Shakespeare put the question, “What’s in a name?”
I choose my flower varieties on their own merits — appearance, ease of culture, hardiness, taste, etcetera. However, while putting together a design for a renovated flower bed, it became apparent that some of the gorgeous members of the new color collection had some very questionable names. Continue reading “Calling evil good, and good evil”
Drawn Swords, Blueberry Tart, Xanthippe’s Halo. These are part of the now nonexistent collection for which I still wistfully keep records. It might be the horticultural equivalent of an obituary column, where we mourn the passing of loved ones. I might replace some of them, but for now they are simply fond memories.
Every gardener has her list of failures, and mine gets longer every year. This year it was my seven-foot tall brugmansia that succumbed to a very hard frost. Even in the garage, it was too cold for this favorite to stay alive. One day it was full of blooms, filling the garage with the most wonderful fragrance; the next day the whole tree was brown and limp. Continue reading “Going, going, gone!”
Any reader of this column will know by now that I just love the daylilies with the dark “eye zones,” or centers.
“Moonlit Masquerade,” “Raspberry Candy,” and “Carpetbagger” are some of my favorites, with their dark eye zone giving the blooms a stark contrast. They have a certain appeal, and they also remind us of a basic Bible truth about our spiritual sight. Continue reading “When the eye is bad”
Zoar. It was just a small town, but the results of settling there was far from insignificant. That’s what I was thinking about this morning as I pulled out several hundred tiny weeds from around the hydrangeas.
Last week saw temperatures near zero in our area, and the tropical plants that usually live in the garage over the winter froze solid, soil and all. Gone is the seven-foot potted brugmansia that I grew from an eight-inch cutting several years ago. O, how the mighty have fallen!
And yet, the half-inch tall weed sprouts outside in the garden are as healthy as can be! If anyone gets a constant reminder that life isn’t fair, it is the home gardener. Continue reading “Is it not small?”
What’s your favorite color? Chances are, if you are like the largest percentage of the population, it’s blue.
If you are a gardener, you are not in luck, if that’s the case. True blue color is not that common in the plant world. The color blue occurs in less than ten percent of the plant world’s 280,000 flowering species, according to a professor in the Department of Biological Sciences at Florida International University in Miami. Continue reading “True Blue”
The weather forecast warned of high winds, so it was no surprise that the shrieking gusts persisted late into the evening. It only took two steps onto the back porch the next morning to see the portable shed, set up only a few months ago, was destroyed. It was upended, and its frame lay like a giant, dead, twisted spider in the tomato garden.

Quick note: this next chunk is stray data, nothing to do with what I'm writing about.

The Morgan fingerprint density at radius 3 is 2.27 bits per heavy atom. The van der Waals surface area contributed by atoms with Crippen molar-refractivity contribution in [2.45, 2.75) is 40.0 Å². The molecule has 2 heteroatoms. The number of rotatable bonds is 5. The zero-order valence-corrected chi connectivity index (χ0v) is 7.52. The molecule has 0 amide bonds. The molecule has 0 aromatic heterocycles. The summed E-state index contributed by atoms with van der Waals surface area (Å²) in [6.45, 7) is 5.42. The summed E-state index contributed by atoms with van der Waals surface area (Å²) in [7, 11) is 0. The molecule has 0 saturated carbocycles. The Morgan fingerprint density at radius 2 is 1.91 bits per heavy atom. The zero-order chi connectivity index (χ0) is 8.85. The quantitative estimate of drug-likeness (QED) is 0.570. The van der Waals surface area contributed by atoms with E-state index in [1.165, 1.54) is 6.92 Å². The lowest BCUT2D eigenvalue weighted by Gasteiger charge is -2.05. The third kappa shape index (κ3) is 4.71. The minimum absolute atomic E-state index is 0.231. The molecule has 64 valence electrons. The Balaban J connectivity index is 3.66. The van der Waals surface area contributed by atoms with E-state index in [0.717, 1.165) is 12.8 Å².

The various pots and garden tools, never as picturesque as the clay pot groupings in the garden magazines anyway, were now littered across the neighbor’s yard. Continue reading “The whole thing”
Are you as weary as I am of titles to stories and articles that promise to “wow” you with an amazing surprise?
To tell you the truth, I usually murmur “What happens next is that I ignore this.” And then move on to something without the phony hype. Continue reading “What happens next?”
“How do we move that?”
“Is it okay to drive heavy vehicles across septic lines?”
“We can’t buy that tree – the root ball is too big to carry it across the yard.”
“Will this fit in a wheelbarrow?”
There are many aspects to consider when one is moving things in the garden. Maybe it’s just me — but it seems like things get heavier every year. Continue reading “Moving violations in the garden”
It was a quiet, mild morning, and frost was imminent. As more and more plants die and are taken out, large empty spaces open up in the beds; as if the garden is yawning in anticipation of its winter slumber. I spent those quiet, contemplative hours “making dirt,” as I call it. Continue reading “Reduce, Reuse, Recycle”
If the garden teaches us one thing – and one thing only – it is the principle that change is inevitable.
You might furnish the inside of your home with the highest quality furniture and decor, and keep the children off the couch in the formal living room, and then the grandchildren can come some day and recognize the room based on old photos from fifty years before. I’ve seen it happen. Continue reading “Subject to change without notice”